Business trusted most in a more polarized world, report says

LONDON (AP) — People worldwide are more gloomy about their economic prospects than ever before and trust business far more than other institutions like governments, nonprofits

and the media in an increasingly divided world, according to a survey from public relations firm Edelman. Released late Sunday to coincide with the World Economic Forum's

gathering of business elites and government leaders this week in Davos, Switzerland, the online survey conducted in 28 countries shows that fewer people believe their family will

be better off in five years. Those who believe they'll be better off dropped to 40% from 50% last year and hit all-time lows in 24 nations. That is because 89% fear losing

their job, 74% worry about inflation, 76% are concerned about climate change and 72% worry about nuclear war. The Edelman Trust Barometer also says 62% of respondents see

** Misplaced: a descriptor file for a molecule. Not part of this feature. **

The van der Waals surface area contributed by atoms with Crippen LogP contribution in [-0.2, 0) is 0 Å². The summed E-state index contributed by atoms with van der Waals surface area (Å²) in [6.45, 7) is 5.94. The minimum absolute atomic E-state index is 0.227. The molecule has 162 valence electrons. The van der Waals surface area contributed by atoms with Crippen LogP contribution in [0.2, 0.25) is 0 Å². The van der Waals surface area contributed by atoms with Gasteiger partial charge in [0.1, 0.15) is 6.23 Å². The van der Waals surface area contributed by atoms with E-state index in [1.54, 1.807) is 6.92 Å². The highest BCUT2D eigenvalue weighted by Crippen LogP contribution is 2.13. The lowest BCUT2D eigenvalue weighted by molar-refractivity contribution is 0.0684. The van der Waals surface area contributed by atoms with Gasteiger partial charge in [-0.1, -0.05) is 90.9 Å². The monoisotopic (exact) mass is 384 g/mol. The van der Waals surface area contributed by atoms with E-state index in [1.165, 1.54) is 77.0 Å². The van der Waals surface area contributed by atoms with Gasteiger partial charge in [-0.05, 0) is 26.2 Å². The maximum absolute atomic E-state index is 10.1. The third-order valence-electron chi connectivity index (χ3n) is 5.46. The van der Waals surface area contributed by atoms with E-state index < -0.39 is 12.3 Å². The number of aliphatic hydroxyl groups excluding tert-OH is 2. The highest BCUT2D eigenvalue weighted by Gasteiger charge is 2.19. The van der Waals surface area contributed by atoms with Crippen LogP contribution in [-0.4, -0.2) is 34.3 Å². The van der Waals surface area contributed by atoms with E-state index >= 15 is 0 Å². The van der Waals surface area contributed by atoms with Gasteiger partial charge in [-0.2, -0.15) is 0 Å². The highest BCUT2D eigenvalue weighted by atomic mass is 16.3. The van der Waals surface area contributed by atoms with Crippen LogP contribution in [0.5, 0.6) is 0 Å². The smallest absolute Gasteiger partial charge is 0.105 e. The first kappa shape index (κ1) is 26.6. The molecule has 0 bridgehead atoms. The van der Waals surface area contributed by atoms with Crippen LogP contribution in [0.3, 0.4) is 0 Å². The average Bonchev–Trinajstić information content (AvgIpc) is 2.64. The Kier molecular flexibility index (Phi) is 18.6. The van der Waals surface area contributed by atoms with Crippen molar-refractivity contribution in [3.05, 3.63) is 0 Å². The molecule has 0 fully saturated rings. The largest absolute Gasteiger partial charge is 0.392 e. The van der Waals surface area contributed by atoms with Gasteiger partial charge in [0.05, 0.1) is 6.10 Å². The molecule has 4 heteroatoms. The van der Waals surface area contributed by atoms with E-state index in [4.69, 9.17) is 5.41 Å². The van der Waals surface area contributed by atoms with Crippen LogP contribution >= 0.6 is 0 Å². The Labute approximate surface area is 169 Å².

business as both competent and ethical, compared with 59% for nongovernmental agencies, 51% for governments and 50% for the media. That was attributed to how companies treated

workers during the COVID-19 pandemic and return to offices as well as many businesses vowing to exit Russia after it invaded Ukraine. People still said they distrusted CEOs

as well as government leaders and journalists, while trusting their own corporate executives, co-workers and neighbors. Scientists were trusted the most — by 76% of

respondents.